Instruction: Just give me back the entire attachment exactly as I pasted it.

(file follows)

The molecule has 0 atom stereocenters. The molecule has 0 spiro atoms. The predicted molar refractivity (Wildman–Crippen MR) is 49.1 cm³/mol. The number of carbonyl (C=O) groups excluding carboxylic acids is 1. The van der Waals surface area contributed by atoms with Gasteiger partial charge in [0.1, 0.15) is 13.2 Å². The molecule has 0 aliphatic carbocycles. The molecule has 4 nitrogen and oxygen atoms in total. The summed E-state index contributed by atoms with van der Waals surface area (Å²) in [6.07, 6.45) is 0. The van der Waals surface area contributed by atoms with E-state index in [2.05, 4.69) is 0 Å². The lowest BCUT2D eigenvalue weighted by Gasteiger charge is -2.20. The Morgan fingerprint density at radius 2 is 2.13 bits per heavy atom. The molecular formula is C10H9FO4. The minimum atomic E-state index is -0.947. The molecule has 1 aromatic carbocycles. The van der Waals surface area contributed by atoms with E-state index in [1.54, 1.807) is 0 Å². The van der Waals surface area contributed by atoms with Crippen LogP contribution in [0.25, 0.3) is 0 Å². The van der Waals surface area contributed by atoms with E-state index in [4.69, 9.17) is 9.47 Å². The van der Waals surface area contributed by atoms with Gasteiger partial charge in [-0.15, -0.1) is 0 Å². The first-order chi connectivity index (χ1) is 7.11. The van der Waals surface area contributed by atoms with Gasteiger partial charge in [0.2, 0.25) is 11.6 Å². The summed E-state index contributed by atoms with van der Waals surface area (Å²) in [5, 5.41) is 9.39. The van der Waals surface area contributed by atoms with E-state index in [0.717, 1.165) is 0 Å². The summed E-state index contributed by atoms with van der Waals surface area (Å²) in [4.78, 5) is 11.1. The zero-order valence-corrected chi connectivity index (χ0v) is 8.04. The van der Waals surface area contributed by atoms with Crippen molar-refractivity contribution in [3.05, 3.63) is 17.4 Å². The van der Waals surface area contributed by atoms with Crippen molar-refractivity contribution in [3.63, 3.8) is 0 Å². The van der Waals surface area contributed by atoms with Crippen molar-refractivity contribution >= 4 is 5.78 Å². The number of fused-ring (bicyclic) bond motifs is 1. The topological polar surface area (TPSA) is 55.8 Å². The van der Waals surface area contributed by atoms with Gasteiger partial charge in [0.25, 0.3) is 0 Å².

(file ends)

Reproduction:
The molecule has 0 atom stereocenters. The molecule has 0 spiro atoms. The predicted molar refractivity (Wildman–Crippen MR) is 49.1 cm³/mol. The number of carbonyl (C=O) groups excluding carboxylic acids is 1. The van der Waals surface area contributed by atoms with Gasteiger partial charge in [0.1, 0.15) is 13.2 Å². The molecule has 0 aliphatic carbocycles. The molecule has 4 nitrogen and oxygen atoms in total. The summed E-state index contributed by atoms with van der Waals surface area (Å²) in [6.07, 6.45) is 0. The van der Waals surface area contributed by atoms with E-state index in [2.05, 4.69) is 0 Å². The lowest BCUT2D eigenvalue weighted by Gasteiger charge is -2.20. The Morgan fingerprint density at radius 2 is 2.13 bits per heavy atom. The molecular formula is C10H9FO4. The minimum atomic E-state index is -0.947. The molecule has 1 aromatic carbocycles. The van der Waals surface area contributed by atoms with E-state index in [1.54, 1.807) is 0 Å². The van der Waals surface area contributed by atoms with Crippen LogP contribution in [0.25, 0.3) is 0 Å². The van der Waals surface area contributed by atoms with E-state index in [4.69, 9.17) is 9.47 Å². The van der Waals surface area contributed by atoms with Gasteiger partial charge in [-0.15, -0.1) is 0 Å². The first-order chi connectivity index (χ1) is 7.11. The van der Waals surface area contributed by atoms with Gasteiger partial charge in [0.2, 0.25) is 11.6 Å². The summed E-state index contributed by atoms with van der Waals surface area (Å²) in [5, 5.41) is 9.39. The van der Waals surface area contributed by atoms with E-state index in [0.717, 1.165) is 0 Å². The summed E-state index contributed by atoms with van der Waals surface area (Å²) in [4.78, 5) is 11.1. The zero-order valence-corrected chi connectivity index (χ0v) is 8.04. The van der Waals surface area contributed by atoms with Crippen molar-refractivity contribution in [3.05, 3.63) is 17.4 Å². The van der Waals surface area contributed by atoms with Crippen molar-refractivity contribution in [3.63, 3.8) is 0 Å². The van der Waals surface area contributed by atoms with Crippen molar-refractivity contribution >= 4 is 5.78 Å². The number of fused-ring (bicyclic) bond motifs is 1. The topological polar surface area (TPSA) is 55.8 Å². The van der Waals surface area contributed by atoms with Gasteiger partial charge in [0.25, 0.3) is 0 Å².